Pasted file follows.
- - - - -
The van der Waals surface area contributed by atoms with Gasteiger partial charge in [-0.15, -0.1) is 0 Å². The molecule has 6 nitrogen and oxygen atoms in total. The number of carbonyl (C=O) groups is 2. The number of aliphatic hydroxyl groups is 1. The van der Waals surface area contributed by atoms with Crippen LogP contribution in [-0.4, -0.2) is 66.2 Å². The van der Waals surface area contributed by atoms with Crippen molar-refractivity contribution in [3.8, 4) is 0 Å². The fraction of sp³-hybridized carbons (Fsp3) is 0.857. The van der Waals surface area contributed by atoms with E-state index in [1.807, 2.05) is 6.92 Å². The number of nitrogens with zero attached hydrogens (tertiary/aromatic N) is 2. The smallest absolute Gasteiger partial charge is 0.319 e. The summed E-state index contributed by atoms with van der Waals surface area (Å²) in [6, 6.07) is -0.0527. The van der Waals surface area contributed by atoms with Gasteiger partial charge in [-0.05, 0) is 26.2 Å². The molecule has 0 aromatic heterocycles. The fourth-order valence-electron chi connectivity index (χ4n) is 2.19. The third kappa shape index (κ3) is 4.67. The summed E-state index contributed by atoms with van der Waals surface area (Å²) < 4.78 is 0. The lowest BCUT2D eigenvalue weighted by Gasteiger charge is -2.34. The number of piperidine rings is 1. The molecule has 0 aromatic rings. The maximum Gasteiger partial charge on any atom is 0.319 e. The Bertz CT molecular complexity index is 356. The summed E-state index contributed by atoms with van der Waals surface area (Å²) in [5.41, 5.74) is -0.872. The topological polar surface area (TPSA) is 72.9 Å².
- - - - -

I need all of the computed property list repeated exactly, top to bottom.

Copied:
The van der Waals surface area contributed by atoms with Gasteiger partial charge in [-0.15, -0.1) is 0 Å². The molecule has 6 nitrogen and oxygen atoms in total. The number of carbonyl (C=O) groups is 2. The number of aliphatic hydroxyl groups is 1. The van der Waals surface area contributed by atoms with Crippen LogP contribution in [-0.4, -0.2) is 66.2 Å². The van der Waals surface area contributed by atoms with Crippen molar-refractivity contribution in [3.8, 4) is 0 Å². The fraction of sp³-hybridized carbons (Fsp3) is 0.857. The van der Waals surface area contributed by atoms with E-state index in [1.807, 2.05) is 6.92 Å². The number of nitrogens with zero attached hydrogens (tertiary/aromatic N) is 2. The smallest absolute Gasteiger partial charge is 0.319 e. The summed E-state index contributed by atoms with van der Waals surface area (Å²) in [6, 6.07) is -0.0527. The van der Waals surface area contributed by atoms with Gasteiger partial charge in [-0.05, 0) is 26.2 Å². The molecule has 0 aromatic heterocycles. The fourth-order valence-electron chi connectivity index (χ4n) is 2.19. The third kappa shape index (κ3) is 4.67. The summed E-state index contributed by atoms with van der Waals surface area (Å²) < 4.78 is 0. The lowest BCUT2D eigenvalue weighted by Gasteiger charge is -2.34. The number of piperidine rings is 1. The molecule has 0 aromatic rings. The maximum Gasteiger partial charge on any atom is 0.319 e. The Bertz CT molecular complexity index is 356. The summed E-state index contributed by atoms with van der Waals surface area (Å²) in [5.41, 5.74) is -0.872. The topological polar surface area (TPSA) is 72.9 Å².